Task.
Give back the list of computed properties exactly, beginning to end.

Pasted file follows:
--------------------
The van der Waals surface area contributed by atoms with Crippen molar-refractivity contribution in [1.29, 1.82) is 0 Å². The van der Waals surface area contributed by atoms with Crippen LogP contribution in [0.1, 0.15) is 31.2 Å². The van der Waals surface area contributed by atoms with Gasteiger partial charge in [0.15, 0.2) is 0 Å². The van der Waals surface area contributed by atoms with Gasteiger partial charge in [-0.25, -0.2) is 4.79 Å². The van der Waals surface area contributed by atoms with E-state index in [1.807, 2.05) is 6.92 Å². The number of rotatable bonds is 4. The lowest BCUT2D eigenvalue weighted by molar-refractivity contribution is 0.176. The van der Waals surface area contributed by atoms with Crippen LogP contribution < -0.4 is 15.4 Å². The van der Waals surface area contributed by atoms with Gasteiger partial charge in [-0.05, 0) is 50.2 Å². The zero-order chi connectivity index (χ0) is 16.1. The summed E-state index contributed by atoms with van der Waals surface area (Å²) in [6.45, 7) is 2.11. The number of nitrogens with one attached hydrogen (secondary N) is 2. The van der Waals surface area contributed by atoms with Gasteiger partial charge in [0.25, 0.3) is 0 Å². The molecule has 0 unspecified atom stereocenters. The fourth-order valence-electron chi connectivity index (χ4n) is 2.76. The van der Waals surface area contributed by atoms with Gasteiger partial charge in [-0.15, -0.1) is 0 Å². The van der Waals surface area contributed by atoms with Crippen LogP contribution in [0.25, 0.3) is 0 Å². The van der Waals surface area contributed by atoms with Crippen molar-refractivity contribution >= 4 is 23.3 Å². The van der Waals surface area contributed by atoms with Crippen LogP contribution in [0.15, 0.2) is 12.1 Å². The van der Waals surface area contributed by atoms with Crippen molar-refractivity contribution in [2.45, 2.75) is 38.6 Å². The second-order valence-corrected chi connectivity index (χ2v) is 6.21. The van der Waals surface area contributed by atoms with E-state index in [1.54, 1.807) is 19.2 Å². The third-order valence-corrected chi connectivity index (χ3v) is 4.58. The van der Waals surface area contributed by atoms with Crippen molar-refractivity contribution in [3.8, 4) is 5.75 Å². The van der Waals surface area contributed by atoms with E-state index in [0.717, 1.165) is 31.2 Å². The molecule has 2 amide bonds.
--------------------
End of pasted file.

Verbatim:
The van der Waals surface area contributed by atoms with Crippen molar-refractivity contribution in [1.29, 1.82) is 0 Å². The van der Waals surface area contributed by atoms with Crippen LogP contribution in [0.1, 0.15) is 31.2 Å². The van der Waals surface area contributed by atoms with Gasteiger partial charge in [0.15, 0.2) is 0 Å². The van der Waals surface area contributed by atoms with Gasteiger partial charge in [-0.25, -0.2) is 4.79 Å². The van der Waals surface area contributed by atoms with E-state index in [1.807, 2.05) is 6.92 Å². The number of rotatable bonds is 4. The lowest BCUT2D eigenvalue weighted by molar-refractivity contribution is 0.176. The van der Waals surface area contributed by atoms with Crippen LogP contribution < -0.4 is 15.4 Å². The van der Waals surface area contributed by atoms with Gasteiger partial charge in [-0.05, 0) is 50.2 Å². The zero-order chi connectivity index (χ0) is 16.1. The summed E-state index contributed by atoms with van der Waals surface area (Å²) in [6.45, 7) is 2.11. The number of nitrogens with one attached hydrogen (secondary N) is 2. The van der Waals surface area contributed by atoms with Gasteiger partial charge in [0.25, 0.3) is 0 Å². The molecule has 0 unspecified atom stereocenters. The fourth-order valence-electron chi connectivity index (χ4n) is 2.76. The van der Waals surface area contributed by atoms with Gasteiger partial charge in [-0.15, -0.1) is 0 Å². The van der Waals surface area contributed by atoms with Crippen LogP contribution in [0.25, 0.3) is 0 Å². The van der Waals surface area contributed by atoms with Crippen molar-refractivity contribution >= 4 is 23.3 Å². The van der Waals surface area contributed by atoms with Crippen LogP contribution in [0.15, 0.2) is 12.1 Å². The van der Waals surface area contributed by atoms with Crippen molar-refractivity contribution in [2.45, 2.75) is 38.6 Å². The second-order valence-corrected chi connectivity index (χ2v) is 6.21. The van der Waals surface area contributed by atoms with E-state index in [1.54, 1.807) is 19.2 Å². The third-order valence-corrected chi connectivity index (χ3v) is 4.58. The van der Waals surface area contributed by atoms with Crippen molar-refractivity contribution in [3.8, 4) is 5.75 Å². The van der Waals surface area contributed by atoms with E-state index in [0.717, 1.165) is 31.2 Å². The molecule has 2 amide bonds.